The founder of games developer Rebellion studied zoology at St John’s College, Oxford, but later abandoned his PhD in wildlife conservation. However, two years after doing so, he and his brother (who studied chemistry at Wadham College, Oxford) founded Rebellion, which would grow to 200 staff, with revenues expected to hit £15 million this year. They’re developing mobile, PC and online games from their offices in Oxford’s Osney Mead, with some of their most popular games being Sniper Elite, Aliens vs. Predator and Star Wars Battlefront: Renegade Squadron. In a recent interview with The Sunday Times, its founder revealed how an unusual hobby of his own inspired one of Rebellion’s newest free iOS games, Joust Legend: “I dress in medieval armour and joust at English Heritage events around the country. One of the creative team suggested I use my expertise to make a game.”

10. FoetoH

Image shows a pregnant woman in silhouette in front of a window.
FoetoH helps pregnant women monitor the health of their unborn babies.

Oxford graduates are saving lives – fact! FoetoH was founded by an Oxford medicine graduate and has developed a prototype portable heart monitor for mothers to monitor their unborn babies’ heart rates from the comfort of their own home. The technology, intended for anxious mothers or those who’ve had difficulties with previous pregnancies, is aimed at saving babies’ lives and preventing stillbirths. The cardiac monitor, which allows mothers to keep a check on their babies’ health without the need for regular, resource-intensive hospital appointments, has won its inventors several awards.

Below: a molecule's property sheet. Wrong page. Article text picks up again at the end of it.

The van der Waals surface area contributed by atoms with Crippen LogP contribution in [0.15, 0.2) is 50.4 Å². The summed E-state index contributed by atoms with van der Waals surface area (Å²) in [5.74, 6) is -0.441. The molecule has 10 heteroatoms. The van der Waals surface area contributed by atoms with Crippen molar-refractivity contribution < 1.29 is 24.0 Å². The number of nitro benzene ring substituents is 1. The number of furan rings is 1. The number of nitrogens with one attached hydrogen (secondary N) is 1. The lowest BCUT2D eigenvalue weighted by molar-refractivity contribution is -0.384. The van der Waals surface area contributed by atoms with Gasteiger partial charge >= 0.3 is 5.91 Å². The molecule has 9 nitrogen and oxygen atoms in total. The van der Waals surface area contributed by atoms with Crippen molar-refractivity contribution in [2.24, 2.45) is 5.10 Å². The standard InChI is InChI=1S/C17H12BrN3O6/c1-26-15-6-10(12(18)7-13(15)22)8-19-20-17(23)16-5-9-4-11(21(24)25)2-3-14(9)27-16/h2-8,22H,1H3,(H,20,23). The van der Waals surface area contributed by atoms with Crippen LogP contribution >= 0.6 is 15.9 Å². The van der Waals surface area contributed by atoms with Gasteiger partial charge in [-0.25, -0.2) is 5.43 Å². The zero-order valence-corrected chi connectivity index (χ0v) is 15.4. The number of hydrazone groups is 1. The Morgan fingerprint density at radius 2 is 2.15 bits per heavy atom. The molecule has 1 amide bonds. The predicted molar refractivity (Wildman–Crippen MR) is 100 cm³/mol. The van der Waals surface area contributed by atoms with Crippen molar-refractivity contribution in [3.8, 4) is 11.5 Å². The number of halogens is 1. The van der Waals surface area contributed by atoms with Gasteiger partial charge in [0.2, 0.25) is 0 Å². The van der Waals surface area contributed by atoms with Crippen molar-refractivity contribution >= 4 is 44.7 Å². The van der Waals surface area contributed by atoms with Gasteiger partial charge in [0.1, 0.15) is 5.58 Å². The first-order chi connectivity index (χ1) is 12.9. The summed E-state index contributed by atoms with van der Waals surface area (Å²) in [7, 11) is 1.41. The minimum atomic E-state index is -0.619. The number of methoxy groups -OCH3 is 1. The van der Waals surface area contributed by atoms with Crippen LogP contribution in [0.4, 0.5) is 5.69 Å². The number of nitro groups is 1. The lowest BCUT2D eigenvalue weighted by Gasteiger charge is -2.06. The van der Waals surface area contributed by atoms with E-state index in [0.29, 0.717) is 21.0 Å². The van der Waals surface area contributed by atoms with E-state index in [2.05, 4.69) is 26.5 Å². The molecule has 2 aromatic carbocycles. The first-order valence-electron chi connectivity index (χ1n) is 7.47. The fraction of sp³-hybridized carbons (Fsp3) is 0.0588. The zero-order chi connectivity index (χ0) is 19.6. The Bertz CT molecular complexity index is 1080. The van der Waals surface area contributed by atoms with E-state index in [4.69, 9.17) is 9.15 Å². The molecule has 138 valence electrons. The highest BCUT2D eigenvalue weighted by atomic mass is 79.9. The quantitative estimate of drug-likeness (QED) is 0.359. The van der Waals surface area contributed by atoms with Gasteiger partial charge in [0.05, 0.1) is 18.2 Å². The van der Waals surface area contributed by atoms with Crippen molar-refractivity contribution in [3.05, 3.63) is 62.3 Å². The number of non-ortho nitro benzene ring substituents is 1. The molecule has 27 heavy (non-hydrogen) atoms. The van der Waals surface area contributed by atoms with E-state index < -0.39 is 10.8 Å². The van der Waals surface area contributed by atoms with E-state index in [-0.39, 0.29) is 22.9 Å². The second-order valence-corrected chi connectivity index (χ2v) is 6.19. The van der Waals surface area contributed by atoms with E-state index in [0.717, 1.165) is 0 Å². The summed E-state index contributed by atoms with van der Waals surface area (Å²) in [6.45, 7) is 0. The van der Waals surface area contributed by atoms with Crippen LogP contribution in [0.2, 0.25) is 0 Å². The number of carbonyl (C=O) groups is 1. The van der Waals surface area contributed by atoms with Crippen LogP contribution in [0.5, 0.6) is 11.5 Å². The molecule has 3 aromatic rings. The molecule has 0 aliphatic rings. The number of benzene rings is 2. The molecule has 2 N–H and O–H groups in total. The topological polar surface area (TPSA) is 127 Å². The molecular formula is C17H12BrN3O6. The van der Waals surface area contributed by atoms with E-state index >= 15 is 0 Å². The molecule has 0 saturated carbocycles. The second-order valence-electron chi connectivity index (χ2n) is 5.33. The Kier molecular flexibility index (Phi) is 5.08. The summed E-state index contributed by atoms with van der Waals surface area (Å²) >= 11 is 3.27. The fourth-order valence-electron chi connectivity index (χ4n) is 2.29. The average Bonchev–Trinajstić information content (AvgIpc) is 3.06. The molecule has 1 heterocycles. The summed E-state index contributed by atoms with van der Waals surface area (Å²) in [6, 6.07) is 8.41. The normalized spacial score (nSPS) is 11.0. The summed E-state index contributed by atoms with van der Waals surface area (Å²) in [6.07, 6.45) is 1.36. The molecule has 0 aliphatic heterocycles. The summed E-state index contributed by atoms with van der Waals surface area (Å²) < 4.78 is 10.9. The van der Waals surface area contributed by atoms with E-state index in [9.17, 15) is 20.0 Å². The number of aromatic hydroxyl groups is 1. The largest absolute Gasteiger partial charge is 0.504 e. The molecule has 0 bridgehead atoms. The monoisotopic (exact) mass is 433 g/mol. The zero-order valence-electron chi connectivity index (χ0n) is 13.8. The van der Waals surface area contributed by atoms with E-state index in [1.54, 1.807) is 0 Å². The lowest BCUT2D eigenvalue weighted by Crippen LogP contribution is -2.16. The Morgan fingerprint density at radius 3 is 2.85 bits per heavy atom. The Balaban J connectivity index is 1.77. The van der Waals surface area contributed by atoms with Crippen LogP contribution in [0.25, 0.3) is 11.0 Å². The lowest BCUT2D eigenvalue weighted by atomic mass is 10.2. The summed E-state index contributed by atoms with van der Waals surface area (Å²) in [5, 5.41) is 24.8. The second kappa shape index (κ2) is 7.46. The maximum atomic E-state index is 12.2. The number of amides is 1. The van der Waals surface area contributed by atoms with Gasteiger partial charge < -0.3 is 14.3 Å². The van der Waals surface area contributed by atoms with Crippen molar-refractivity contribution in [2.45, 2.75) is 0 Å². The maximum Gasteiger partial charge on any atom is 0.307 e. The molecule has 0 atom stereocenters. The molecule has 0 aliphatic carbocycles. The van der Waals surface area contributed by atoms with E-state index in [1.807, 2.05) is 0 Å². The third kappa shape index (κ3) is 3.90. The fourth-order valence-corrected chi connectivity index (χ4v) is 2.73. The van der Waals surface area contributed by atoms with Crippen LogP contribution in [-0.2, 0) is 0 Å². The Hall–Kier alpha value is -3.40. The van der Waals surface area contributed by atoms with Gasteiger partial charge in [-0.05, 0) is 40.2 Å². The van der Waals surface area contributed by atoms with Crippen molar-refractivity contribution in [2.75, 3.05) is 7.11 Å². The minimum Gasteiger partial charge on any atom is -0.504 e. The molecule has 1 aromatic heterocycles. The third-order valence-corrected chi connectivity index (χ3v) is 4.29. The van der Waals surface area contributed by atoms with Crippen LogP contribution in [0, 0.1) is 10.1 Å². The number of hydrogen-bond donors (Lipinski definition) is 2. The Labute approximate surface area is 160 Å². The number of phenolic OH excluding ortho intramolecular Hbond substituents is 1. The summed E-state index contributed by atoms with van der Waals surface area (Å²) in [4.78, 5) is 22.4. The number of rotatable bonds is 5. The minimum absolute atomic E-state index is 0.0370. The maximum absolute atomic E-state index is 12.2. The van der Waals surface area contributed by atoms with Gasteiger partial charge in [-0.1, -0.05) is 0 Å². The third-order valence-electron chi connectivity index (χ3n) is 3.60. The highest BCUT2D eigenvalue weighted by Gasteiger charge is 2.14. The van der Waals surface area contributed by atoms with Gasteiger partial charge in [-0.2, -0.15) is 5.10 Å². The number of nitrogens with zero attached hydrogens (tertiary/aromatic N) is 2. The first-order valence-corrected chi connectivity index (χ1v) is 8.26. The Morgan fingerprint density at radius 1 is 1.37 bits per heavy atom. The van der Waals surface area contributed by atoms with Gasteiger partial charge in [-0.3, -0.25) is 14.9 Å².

11. Run3D

If you’re a keen runner, you’ll be all too aware of the fact that overuse injuries can cause permanent damage – damage that could put a stop to your running altogether. Indeed, 50% of runners are afflicted by this kind of injury. That’s why a team from the University of Oxford founded Run3D to develop computerised 3D assessment technology that analyses a runner’s gait and detects any abnormal patterns that could be the underlying cause of a musculoskeletal running injury. Once identified, these inherent abnormalities can be treated to prevent the injury from recurring. It’s the first technology of its kind in Europe – not bad considering that it calls the tiny Oxfordshire village of Cassington its home.

12. Oxford Photovoltaics

Image shows a swathe of solar panels.
Oxford PV aims to make solar panels that are aesthetically pleasing.